• I am just curious.  As a scientist (and I am not trying to be rude), how can you determine if hydrologized wheat protein from your husband’s shampoo was actually the culprit?  If I recall at your diagnosis, you were seronegative, Marsh Stage I, gene positive,  but your doctor still  suspected celiac disease.  You improved on a gluten diet.  Other than observation, how do you really know?  Could it not be something else that triggered your symptoms?   I firmly believe that even trace amounts of gluten (under 20 ppm), can impact sensitive celiacs.  But traces of a protein within a shampoo from someone else’s hair that was rinsed?    
    • I also can't have dairy but through a series of experiments and a lot of research I think I've pinpointed my problem. It may or may not be the same for you, but I thought I'd share.  There are two kinds of beta-casein protein A1 and A2. We'll call A1 "bad casein" and A2 "good casein". The two proteins differ only in a single amino acid, but this is enough to make it so that they are processed differently in your guy. Bad casein is actually broken down into a casomorphin, which is an opioid peptide. That does not mean that milk gets you high, or is as addictive as heroin, or anything like that, it just means that it can interact with opioid receptors (which the gut has a bunch of). It's worth noting that opioids cause constipation due to their interaction with the opioid receptors in the gut, and that a lot of people feel like cheese and dairy slow things down, but any connection between the two is pure speculation on my part at this point.  Now here's where things get weird. The vast majority of milk cows in the western world are derived from Holstein-like breeds, meaning black and white cows. In a few select places, you'll see farms that use Jersey-type cows, or brown cows (Jersey cows produce less milk than Holsteins, but many connoisseurs feel it's a higher quality milk, particularly for cheese).  Holstein-like cows have A1 and A2 casein (bad and good), however, Jersey-type cows only have A2 (good casein), unless their genetic line involved a Holstein somewhere in the past, which does happen.  A company in New Zealand figured out how to test their cows for these two genes, and selected their herd down to cows that specifically produce ONLY A2 (good) casein. You might have seen it in the store, it's called A2 milk. Some people have had a lot of luck with this milk, though it still doesn't solve the problem of cheese.  I have suspected, due to trial and error and a few accidental exposures, that I have a problem with A1 casein, but not A2. In line with this: I am able to eat sheep and goat dairy without any difficulty, so at least I can still enjoy those cheeses! I am also fortunate because I'm apparently not too sensitive, as I can still eat cow-milk butter. The process of making butter removes *most* (read: enough for me) of the casein.  However, if I eat cow cheese or a baked good with milk, I get really sick. It's a much faster reaction than if I get glutened. Within minutes I'm dizzy and tired and my limbs are heavy. I have to sleep for a couple of hours, and then, over the next couple of days, I'm vulnerable to moodiness and muscles spasms and stomach upset just as though I'd been glutened (though the brain fog isn't as bad). I actually haven't tried A2 milk yet, mostly due to lack of availability (and motivation, I don't miss milk, I miss CHEESE). However, last year, when I was getting ready to go on a trip to Italy, I had a thought. Once, in the recent past, when I'd been testing dairy, I'd had a slice of parmesan cheese. Miracle of miracles, I was fine. I didn't feel a thing! I was so excited that I ran out and got some brie to eat as a snack. That did not go so well... Turns out parmigiano reggiano is made from the milk of the Reggiana variety of cow which is, you guessed it, a brown cow (they say red). I did a little more research and found that dairies in Italy predominantly use brown cows. So I decided to try something. As some of you may know, Italy is something of a haven for celiacs. It's one of the most gluten-free friendly places I've ever been. You can say "senza glutine" in the smallest little town and they don't even bat their eyelashes. You can buy gluten free foods in the pharmacy because they're considered a MEDICAL NECESSITY. If travelling-while-celiac freaks you out, go to Italy. Check out the website for the AIC (Italy's Celiac society), find some accredited restaurants, and GO NUTS. While I was there, I decided to see if I could eat the dairy. I could.  Friends, I ate gelato Every. Single. Night. after that. It was amazing. Between the dairy being safe for me and the preponderance of gluten free options, it was almost like I didn't have dietary restrictions. It was heaven. I want to go back and never leave.  So that's my story. Almost too crazy to believe.  TL;DR: Black and white cows make me sick, brown cows are my friends.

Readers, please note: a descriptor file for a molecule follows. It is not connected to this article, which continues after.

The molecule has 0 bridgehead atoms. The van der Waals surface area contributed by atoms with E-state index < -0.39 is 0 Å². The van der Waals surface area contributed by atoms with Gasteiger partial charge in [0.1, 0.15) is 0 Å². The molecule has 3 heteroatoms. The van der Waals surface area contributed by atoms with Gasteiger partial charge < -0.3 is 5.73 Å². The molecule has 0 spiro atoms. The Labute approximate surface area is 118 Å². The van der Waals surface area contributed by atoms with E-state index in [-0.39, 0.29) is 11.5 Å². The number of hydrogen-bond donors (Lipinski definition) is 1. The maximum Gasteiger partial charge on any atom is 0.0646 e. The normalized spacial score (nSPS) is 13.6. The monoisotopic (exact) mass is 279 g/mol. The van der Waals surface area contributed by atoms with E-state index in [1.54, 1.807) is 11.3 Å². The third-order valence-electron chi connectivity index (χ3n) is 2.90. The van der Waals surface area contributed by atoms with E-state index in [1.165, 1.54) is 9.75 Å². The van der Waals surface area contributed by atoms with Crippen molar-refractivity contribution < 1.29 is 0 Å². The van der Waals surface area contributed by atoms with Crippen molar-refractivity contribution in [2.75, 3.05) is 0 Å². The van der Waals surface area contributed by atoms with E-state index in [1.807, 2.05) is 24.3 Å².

• I'm a scientist, and I did a little research into the study. Looks valid and it was published in a respected journal.  http://www.gastrojournal.org/article/S0016-5085(17)36352-7/pdf The science looks solid. As someone who didn't have a super clean cut diagnosis before going gluten free, I'd love to see something like this become available. Then again, there's no doubt in my mind that I can't have gluten, so any additional testing would be purely academic. But like I said, I'm a scientist. I can't help myself.